426-8                    Winged Vase

427-8                    Mauve Thistle

428-8                    Egg with Leaves

429-9                    Purple Crocus

430-9                    Chinese Pillow

431-10                  Falling Bullet

432-10                  Space Capsule

433-10                  Pine Cone

434-10                  Michelin Man

435-10                  Elephant Leg

436-12                  Chinese Bronze

437-12                  Weeping Tulip

438-15                  Tall Teasel

Wall Pocket   

1261-8 tan           Wall Pocket

1261-8 gra           Wall Pocket

Window Box 

376-15                  Window Box

Just Art Pottery New Inventory

By now, many Just Art Pottery clients head straight to the new inventory page on the website. It’s where collectors get a head start on finding those rare pieces they might have been seeking for years or they might find an unexpected gem. If you’ve not visited the New Additions page, here’s what you’re missing:

Cambridge Pottery Vase

This classic Cambridge Pottery vase is representative of everything that defined the American art pottery company; the glossy brown glaze being the most obvious. This vase stands 6” tall and is 4” wide. It’s in mint condition and that classic glossy glaze is emphasized with the floral pattern in rich hues of gold and orange. The shape itself adds to the appearance as it has a slight narrowing midway down the design. If you’re a Cambridge Pottery fan, this is a remarkable addition to any collection.

Door Pottery Art Deco Vase 

This is another must-see for anyone drawn to the more contemporary designs in this particular art sector. The matte glaze incorporates hues of brown, and at first glance, it could resemble wood. It’s a classic Door Pottery design, indicative of the art deco model it’s so well known for.

If you’re a collector of the traditional Zanesville potters and haven’t really considered some of the more modern lines, Door Pottery is a fine place to start. Admittedly, I have always been drawn to McCoy pieces and several Roseville patterns, but over the past year or so, I’ve found a new appreciation for these art deco lines and I can’t help but wonder why it took me so long to “discover” it.

Ephraim Faience “Black Bears in a Cave” Vase 

At first glance, unless you’re an avid Ephraim Faience collector, you might not recognize this vase as part of its collection. Of course, the attention to detail, the truly artistic ways the hues reflect off of the others and just the presentation in general gives it away. This vase is 10 ¼” tall and at its widest is 6 ½” wide.  There are a few other Ephraim Faience pieces available on the New Additions page, as well.

Don’t forget new inventory is added all the time and to stay in touch with everything going on at Just Art Pottery, follow us on Twitter and join the conversation on the Just Art Pottery Facebook page, too.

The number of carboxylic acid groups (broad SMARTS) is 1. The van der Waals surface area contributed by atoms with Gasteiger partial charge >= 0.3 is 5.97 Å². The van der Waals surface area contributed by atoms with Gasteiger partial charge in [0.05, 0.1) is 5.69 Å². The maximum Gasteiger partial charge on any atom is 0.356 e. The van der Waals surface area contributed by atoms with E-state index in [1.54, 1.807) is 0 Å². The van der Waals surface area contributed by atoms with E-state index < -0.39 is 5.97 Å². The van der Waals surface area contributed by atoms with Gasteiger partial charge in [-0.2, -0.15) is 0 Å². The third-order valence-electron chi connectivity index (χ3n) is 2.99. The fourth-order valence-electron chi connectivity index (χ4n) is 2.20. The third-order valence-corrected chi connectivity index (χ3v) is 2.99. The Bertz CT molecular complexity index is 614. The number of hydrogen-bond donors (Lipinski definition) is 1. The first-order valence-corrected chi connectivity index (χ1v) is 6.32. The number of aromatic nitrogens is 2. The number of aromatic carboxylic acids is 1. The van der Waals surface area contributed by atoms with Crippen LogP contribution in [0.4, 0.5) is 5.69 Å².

Mid-Century Trends in Art Pottery

Those colorful and funky designs found in what’s referred to as “mid century” art pottery is often what many of us refer to as vintage; it’s definitely trendy, but finding a single adjective or definition is where the challenge begins.

Vintage. Mod. “1960s style”. Art Nouveau. Art Deco.– these are all used to describe the colorful movement in art pottery and general home décor during the 1950s and into the 1960s. But what defines this very specific line of American art pottery? And how do you differentiate between the real thing and those “dime a dozen” pieces that were so common during this time period? Here’s a bit of info that can help you when you’re ready to explore what this particular line offers.

There are no shortage of names, styles or even materials that are identified with this time period. A personal favorite is Blisscraft of Hollywood. That, of course, isn’t ceramic pottery, but it is indicative of the trends of the day – and you can’t mention these trends without there being an acknowledgment of the parts that define the sum.

Roseville Pottery, which comes as a surprise to many, is often included in that sum. Many of the Roseville vases that were made in the early 1900s are easily found in today’s literature on mid-century pottery. It makes sense. Roseville Pottery is so versatile that it works with, well, anything – from ultra contemporary design efforts to those art nouveau pieces to the designs that came from the same time period the pottery was made. Think about, say, the Roseville Sunflower line. It’s colorful, timeless and frankly, works with any art déco piece you can imagine. The point is to not discount this particular line – it serves its purpose in every era.

Finally, another important element in this distinctive art pottery is the color and specifically, the color combinations. Think vibrant oranges, rich greens, vivid pinks and reds – they all come together on a whim, which is the only way when you’re combining artistic effort and color.

With more of us turning once again to mid-century art pottery and everything that it implies, you can expect to see a surge in prices, too. Still, it’s a great way to add to a collection and frankly, it’s ideal for those who’ve just discovered American art pottery and are looking for a starting place.